The Story of a Costume

lace gloves

Years ago, before I discovered the steampunk culture, I thought people who made costumes were crazy.

Hours of sourcing obscure materials. Even more hours of tedious handwork. The frustration of techniques that “don’t work” and have to be revamped.

All this, for a few hours’ promenade at a convention.

What was the point?

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I’ve learned a few things since then, not the least of which is how darn fun it is to create something, wear it, and in doing so, share it with others. Still, it’s taken me years to distill the exact reason anyone (myself included) would undertake this crazy thing called cosplay.

At Teslacon this year, I think I finally figured it out.

As I walked the halls, I heard and participated in all sorts of conversations about costuming. Teslacon is, after all, has been called one of the best-dressed steampunk conventions. Get 1300 or so fashion-makers together in one hotel, and fashion is bound to come up.

But it wasn’t so much the conversation—as the substance of it—that caught my attention.

In nearly every case, at least 75% of the excitement in the discussion surrounded the story of the costume: its journey from mere figment of imagination to full realization in the halls of the con.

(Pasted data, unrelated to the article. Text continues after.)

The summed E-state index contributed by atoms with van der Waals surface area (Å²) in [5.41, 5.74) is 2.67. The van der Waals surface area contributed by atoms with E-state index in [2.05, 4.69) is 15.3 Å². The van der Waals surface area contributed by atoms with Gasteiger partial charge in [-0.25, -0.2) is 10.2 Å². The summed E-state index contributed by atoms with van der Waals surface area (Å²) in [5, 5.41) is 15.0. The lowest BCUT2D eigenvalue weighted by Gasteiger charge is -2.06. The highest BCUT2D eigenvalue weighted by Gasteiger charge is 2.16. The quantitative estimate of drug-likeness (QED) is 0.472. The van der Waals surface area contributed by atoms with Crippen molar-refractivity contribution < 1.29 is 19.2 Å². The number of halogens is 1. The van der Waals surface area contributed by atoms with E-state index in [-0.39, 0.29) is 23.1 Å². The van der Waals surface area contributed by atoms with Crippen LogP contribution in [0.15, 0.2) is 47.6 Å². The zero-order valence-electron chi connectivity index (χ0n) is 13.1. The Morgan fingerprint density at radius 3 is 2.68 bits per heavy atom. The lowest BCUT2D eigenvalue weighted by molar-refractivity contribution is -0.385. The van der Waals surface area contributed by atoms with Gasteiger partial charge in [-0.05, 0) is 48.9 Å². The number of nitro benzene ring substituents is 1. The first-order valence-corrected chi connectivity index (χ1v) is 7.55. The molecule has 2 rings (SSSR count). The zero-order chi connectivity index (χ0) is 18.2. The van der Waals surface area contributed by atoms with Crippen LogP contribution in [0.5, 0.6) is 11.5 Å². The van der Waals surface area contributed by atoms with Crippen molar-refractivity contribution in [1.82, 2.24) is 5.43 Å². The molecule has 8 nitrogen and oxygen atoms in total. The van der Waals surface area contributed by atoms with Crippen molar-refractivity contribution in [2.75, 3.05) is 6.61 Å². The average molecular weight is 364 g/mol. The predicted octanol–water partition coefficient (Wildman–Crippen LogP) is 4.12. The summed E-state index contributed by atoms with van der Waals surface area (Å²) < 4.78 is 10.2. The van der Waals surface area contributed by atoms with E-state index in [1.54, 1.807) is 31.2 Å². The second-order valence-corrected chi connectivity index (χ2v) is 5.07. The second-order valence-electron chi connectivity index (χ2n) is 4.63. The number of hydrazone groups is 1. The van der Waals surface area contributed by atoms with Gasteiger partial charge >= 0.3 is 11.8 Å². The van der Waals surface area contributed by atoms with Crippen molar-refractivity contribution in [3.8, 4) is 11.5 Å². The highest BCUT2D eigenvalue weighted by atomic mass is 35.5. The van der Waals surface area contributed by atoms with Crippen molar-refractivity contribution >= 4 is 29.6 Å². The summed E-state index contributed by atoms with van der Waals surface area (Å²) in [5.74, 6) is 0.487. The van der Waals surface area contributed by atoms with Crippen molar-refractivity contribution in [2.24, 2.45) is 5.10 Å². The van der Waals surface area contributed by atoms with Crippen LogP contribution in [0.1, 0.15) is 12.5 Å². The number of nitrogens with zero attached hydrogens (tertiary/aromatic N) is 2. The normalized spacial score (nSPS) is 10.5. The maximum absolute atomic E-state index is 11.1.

People shared their costuming triumphs and tribulations, what they had learned in the process, and what they would do differently on next year’s fashion adventure.

That’s when I realized: cosplay (especially in steampunk) is not so much about the wearing of the finished product, as it is about the journey the maker undertakes to get there.

To create a costume is to undertake a journey of transformation. Like every good hero, a maker has a goal: the finished piece. On that journey, s/he encounters numerous obstacles, meets new friends, and navigates twists and turns in the plan.

Seen through this lens, wearing a handmade or hand-assembled costume to a convention—steampunk or otherwise—is really not the whole story, but merely the climax of the tale.  Every hero works toward that climactic moment, but it’s the entire endeavor (concept to convention!) that makes the journey worthwhile.

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Put this way, I have no trouble understanding why anyone (myself included) would spend hours, even months putting together a costume.

We are all heroes on a journey. As we design, execute, and share our costuming visions . . . we learn, change and grow as human beings and as creators.

This year’s Teslacon, as well as next, is not so much the goal as it is the culmination of a year-long adventure.

(And in case you’re wondering . . . color palettes are out for next year’s Teslacon, “The Wild Wild West.” Let the adventure begin!)

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